When I started exploring the benefits of a whole food diet around a year ago, I devoured every scrap of information I could find. And the more I read, the more I discovered there is a lot of unsolicited and contradictory material and advice out there. Especially in the online world where it’s open season for anyone with a keyboard and an opinion.
I think it definitely pays to take a ‘journo’ approach to what we read online – being open-minded but looking at both sides of a story and questioning, questioning, questioning!
Call me old school, but I still enjoy the physical experience of flicking through a good book. It is something tangible to hold on to, meander through, highlight, stick post it notes into, and return to again and again. A book purchase is usually something we consider. We investigate the author. Check their credibility. Figure out if their message resonates with us. Read reviews from other readers. Then hit the buy button. Or if we’re truly old school. Visit the book store.
When it comes to food I’ve bookmarked heaps of recipes and blogs online but still find myself grabbing my recipe books rather than my laptop when I want to try something new. Following is a quick guide to three interesting recipe books I’ve purchased in the last year. They each have a different take on healthy eating, Dr Libby’s ‘Real Food Chef’ is focused on whole foods; Mimi Kirk’s ‘Live Raw’ shows us how to follow a raw diet; and ‘Honesty Healthy’ by Natasha Corrett and Vicki Edgson provides an insight into alkaline eating.
Dr Libby’s Real Food Chef : The Power of Plant
Is there anyone left who hasn’t heard of nutrition specialist and weight loss expert Dr Libby? This sought after public speaker and author’s profile has gone through the roof in the last year thanks to her rapidly growing publishing empire, public appearances, seminars and a regular radio spot. Her first cookbook Real Food Chef is still my go-to book, both for fabulous whole food recipes, and lots of fantastic information about the benefits of eating a diet high in plant foods and whole, natural ingredients. Dr Libby has a PhD in nutrition and offers her readers the comfort of backing her claims with scientific fact. If you’re wondering how to start incorporating more of these sorts of foods into your diet in a family friendly way, this is the book for you. There are loads of delish juice and smoothie recipes, along with great meal and snack ideas for any time of the day, and some amazing sweet treats that not only taste great – they’re good for you too! The raw carrot cake and chocolate crackle (we incorporate Julia’s Make it Raw grawnola rather than drying our own buckwheat for this recipe) are big favourites in our house.
Rating : 4.8 out of 5
Live Raw by Mimi Kirk
Mimi Kirk is a glowing endorsement for a raw, vegan diet. Aged in her early 70s she was voted PETA’s sexiest vegetarian over 50. The California native, who was once a stand-in for Mary Tyler Moore and designed Valerie Harper’s wardrobe on Rhoda (you under 45s may not have a clue what I’m talking about here!) definitely looks years younger and even has a toyboy to boot! Mimi’s book, Live Raw has 120 yummy raw food recipes, interspersed with loads of interesting musings, instruction and advice on the raw lifestyle. It even includes a guide on how to sprout! It doesn’t matter if you don’t follow a 100 percent raw diet, as there are lots of great recipes to try and hopefully incorporate into your daily diet, including juices, smoothies, soups, salads, dressings, and even raw, vegan cheeses, pasta, pizza and desserts. Yep – you can still have your (cheese)cake and eat it too! This book is especially good if you have a dehydrator, as Mimi provides easy to follow instructions on how to make everything from nacho chips, tostadas and breads, to burger patties, grawnola bar and pancakes. I’m especially into the book’s juice, salad and hummus recipes. Mmmm mmmm.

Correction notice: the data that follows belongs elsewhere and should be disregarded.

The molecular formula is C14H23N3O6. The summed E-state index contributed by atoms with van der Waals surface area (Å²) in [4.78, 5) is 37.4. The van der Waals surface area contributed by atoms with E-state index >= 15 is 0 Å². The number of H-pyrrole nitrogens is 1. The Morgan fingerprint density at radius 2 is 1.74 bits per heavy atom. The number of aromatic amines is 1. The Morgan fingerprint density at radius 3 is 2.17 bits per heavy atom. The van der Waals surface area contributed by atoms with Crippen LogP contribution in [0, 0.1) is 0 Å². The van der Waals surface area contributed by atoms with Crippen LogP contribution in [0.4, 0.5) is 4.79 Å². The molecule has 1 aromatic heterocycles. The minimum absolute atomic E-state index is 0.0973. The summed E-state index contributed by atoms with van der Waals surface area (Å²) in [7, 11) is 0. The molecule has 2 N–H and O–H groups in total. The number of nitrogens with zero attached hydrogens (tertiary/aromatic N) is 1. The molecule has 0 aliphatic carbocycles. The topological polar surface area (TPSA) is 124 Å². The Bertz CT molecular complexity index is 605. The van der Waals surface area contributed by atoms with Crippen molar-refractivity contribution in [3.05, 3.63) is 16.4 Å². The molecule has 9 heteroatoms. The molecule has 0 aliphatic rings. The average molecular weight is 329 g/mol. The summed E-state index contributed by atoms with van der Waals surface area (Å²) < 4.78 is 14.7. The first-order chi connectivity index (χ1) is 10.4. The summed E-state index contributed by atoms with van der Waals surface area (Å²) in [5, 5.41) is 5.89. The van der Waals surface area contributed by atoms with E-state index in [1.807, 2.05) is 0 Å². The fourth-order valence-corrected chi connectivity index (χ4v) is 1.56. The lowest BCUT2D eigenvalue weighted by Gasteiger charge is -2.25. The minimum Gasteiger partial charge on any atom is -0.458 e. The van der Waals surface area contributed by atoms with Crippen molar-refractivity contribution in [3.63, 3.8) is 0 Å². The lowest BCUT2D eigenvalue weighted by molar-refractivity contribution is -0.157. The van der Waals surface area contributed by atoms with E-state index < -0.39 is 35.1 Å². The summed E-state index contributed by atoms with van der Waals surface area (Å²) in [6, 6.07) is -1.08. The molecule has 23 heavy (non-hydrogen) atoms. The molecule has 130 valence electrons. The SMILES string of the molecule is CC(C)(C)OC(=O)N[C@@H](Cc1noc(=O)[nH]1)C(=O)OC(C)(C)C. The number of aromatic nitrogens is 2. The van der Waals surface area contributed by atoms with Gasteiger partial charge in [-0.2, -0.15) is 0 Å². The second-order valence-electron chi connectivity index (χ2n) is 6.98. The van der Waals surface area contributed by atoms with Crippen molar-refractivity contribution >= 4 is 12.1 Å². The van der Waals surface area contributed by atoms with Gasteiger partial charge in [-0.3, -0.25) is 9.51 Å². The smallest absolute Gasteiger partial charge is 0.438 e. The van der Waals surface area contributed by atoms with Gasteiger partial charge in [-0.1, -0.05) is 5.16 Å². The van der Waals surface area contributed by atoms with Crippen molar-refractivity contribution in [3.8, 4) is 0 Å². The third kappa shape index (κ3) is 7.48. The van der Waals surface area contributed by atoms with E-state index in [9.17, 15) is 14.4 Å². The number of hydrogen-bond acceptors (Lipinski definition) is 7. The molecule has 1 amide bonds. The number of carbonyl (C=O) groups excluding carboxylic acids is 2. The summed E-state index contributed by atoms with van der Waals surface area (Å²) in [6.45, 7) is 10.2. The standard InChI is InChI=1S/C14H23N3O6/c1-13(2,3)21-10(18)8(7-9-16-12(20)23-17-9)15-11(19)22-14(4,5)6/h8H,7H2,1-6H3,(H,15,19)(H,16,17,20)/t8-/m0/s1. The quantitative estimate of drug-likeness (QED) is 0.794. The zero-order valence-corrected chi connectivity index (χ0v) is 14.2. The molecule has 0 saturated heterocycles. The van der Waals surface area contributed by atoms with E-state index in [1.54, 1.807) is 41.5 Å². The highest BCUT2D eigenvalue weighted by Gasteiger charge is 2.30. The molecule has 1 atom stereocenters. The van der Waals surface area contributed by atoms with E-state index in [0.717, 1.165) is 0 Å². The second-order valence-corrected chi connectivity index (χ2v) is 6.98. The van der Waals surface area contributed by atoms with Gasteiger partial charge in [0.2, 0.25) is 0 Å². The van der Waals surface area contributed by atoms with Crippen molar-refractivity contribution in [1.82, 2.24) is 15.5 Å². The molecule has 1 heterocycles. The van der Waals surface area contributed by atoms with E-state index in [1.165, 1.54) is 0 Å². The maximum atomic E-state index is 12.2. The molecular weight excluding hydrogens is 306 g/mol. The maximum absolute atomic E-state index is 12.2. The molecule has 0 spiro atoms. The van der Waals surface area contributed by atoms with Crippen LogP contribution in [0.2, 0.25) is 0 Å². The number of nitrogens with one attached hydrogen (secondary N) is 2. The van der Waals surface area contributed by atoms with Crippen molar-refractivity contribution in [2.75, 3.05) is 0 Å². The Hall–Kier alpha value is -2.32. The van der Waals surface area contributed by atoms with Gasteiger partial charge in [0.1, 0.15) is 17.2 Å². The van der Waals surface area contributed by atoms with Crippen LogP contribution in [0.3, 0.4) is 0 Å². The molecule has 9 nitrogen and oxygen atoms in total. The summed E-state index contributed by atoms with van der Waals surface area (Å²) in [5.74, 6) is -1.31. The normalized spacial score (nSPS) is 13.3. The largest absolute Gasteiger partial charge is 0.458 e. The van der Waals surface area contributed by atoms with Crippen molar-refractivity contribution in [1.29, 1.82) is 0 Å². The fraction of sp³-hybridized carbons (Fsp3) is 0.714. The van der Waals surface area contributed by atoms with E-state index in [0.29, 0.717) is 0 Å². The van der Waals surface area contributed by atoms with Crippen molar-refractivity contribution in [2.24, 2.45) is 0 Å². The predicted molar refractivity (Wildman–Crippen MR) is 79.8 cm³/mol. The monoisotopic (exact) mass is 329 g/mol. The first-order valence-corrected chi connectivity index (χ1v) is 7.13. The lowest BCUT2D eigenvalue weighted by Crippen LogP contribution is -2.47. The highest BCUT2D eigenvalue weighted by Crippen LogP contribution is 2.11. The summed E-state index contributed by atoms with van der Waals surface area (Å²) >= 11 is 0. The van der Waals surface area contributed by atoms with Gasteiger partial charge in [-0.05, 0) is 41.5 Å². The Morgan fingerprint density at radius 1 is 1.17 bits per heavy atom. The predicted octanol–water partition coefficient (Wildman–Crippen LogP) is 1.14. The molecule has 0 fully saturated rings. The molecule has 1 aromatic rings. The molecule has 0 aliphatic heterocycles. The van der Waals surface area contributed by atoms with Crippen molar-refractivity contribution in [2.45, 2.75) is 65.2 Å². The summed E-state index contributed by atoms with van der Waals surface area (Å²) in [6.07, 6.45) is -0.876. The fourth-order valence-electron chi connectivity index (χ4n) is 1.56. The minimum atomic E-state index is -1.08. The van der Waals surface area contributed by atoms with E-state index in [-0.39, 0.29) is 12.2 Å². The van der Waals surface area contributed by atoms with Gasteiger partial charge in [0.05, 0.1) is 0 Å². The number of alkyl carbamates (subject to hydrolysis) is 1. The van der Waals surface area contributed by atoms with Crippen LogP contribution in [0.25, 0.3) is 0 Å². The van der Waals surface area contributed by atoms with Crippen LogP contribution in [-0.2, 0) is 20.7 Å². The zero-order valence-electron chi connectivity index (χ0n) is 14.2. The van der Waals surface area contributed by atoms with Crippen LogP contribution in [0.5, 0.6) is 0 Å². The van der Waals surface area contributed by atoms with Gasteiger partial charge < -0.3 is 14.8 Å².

Rating : 4.6 out of 5
Honestly Healthy (Eat with your body in mind the alkaline way) by Natasha Corrett and Vicki Edgson
Posh Spice’s endorsement of this book sent sales spiralling. Her Spice Girls bandmate Mel C and Robbie Williams are also said to be fans of the Alkaline Programme devised by UK vegetarian chef Natasha Corrett and nutritional therapist Vicki Edgson. The idea behind the Alkaline Programme involves eating predominantly alkaline foods in an effort to keep the body’s pH between 7.35 and 7.45. It claims to be able to heal a variety of ailments in addition to weight loss. All the recipes are vegetarian and ban ‘acid-forming’ foods which are said to lead to disease. The first section of the book explains the philosophy behind the programme, with the remaining section featuring 106 recipes. The photography in this book is stunning and there are some lovely recipes, although they are not quite as accessible as Dr Libby’s and Mimi Kirk’s. I imagine they are the sorts of dishes your private chef would make if you were someone super-famous! The diet is reasonably strict and is not something I would personally follow to the letter, however, I do intend to keep dipping in and out of it to try individual recipes. It has some great dressing recipes, and I can see the Chickpea and Sweet Potato Stew appearing on this week’s menu.
Rating 4.0 out of 5.
I really want to encourage you to buy books locally from New Zealand bookshops. However it’s definitely worth scoping out the online options on sites such as The Book Depository, Amazon, Fishpond, Mighty Ape (the list goes one) as well. Search for ‘whole foods’, ‘healthy eating’, ‘raw foods’ etc and a plethora of options comes up. When you see a book that takes your fancy, it’s worth doing a google search of the author, checking out their website or blog, and reading as many online reviews as you can. When you are satisfied it’s the book for you – invest!